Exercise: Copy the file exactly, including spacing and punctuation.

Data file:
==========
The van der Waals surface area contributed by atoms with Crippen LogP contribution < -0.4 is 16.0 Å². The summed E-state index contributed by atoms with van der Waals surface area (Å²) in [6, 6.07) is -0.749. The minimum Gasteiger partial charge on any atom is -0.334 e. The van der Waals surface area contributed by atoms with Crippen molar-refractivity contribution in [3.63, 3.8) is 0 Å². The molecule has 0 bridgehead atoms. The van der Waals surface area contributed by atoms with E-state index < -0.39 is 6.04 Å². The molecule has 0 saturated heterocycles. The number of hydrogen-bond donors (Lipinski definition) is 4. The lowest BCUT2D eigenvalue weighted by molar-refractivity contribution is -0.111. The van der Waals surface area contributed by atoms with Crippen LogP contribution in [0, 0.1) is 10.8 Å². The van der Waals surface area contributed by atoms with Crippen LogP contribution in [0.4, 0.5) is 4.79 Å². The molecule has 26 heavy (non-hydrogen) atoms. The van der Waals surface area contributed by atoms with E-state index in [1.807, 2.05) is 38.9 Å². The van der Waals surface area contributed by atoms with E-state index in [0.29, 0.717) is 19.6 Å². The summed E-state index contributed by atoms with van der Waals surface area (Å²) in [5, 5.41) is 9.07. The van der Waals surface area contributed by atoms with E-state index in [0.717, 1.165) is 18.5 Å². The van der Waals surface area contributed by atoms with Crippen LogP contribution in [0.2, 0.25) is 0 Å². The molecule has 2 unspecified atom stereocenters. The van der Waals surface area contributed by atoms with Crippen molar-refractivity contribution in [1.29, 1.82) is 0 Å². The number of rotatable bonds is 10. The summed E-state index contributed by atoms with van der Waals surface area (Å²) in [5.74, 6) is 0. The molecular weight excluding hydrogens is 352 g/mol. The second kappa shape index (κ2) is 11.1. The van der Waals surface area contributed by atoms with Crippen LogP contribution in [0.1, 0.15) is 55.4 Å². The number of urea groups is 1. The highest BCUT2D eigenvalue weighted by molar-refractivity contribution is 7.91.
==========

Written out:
The van der Waals surface area contributed by atoms with Crippen LogP contribution < -0.4 is 16.0 Å². The summed E-state index contributed by atoms with van der Waals surface area (Å²) in [6, 6.07) is -0.749. The minimum Gasteiger partial charge on any atom is -0.334 e. The van der Waals surface area contributed by atoms with Crippen molar-refractivity contribution in [3.63, 3.8) is 0 Å². The molecule has 0 bridgehead atoms. The van der Waals surface area contributed by atoms with E-state index < -0.39 is 6.04 Å². The molecule has 0 saturated heterocycles. The number of hydrogen-bond donors (Lipinski definition) is 4. The lowest BCUT2D eigenvalue weighted by molar-refractivity contribution is -0.111. The van der Waals surface area contributed by atoms with Crippen LogP contribution in [0, 0.1) is 10.8 Å². The van der Waals surface area contributed by atoms with Crippen LogP contribution in [0.4, 0.5) is 4.79 Å². The molecule has 26 heavy (non-hydrogen) atoms. The van der Waals surface area contributed by atoms with E-state index in [1.807, 2.05) is 38.9 Å². The van der Waals surface area contributed by atoms with E-state index in [0.29, 0.717) is 19.6 Å². The summed E-state index contributed by atoms with van der Waals surface area (Å²) in [5, 5.41) is 9.07. The van der Waals surface area contributed by atoms with E-state index in [0.717, 1.165) is 18.5 Å². The van der Waals surface area contributed by atoms with Crippen LogP contribution in [0.2, 0.25) is 0 Å². The molecule has 2 unspecified atom stereocenters. The van der Waals surface area contributed by atoms with Crippen molar-refractivity contribution in [1.29, 1.82) is 0 Å². The number of rotatable bonds is 10. The summed E-state index contributed by atoms with van der Waals surface area (Å²) in [5.74, 6) is 0. The molecular weight excluding hydrogens is 352 g/mol. The second kappa shape index (κ2) is 11.1. The van der Waals surface area contributed by atoms with Crippen LogP contribution in [0.1, 0.15) is 55.4 Å². The number of urea groups is 1. The highest BCUT2D eigenvalue weighted by molar-refractivity contribution is 7.91.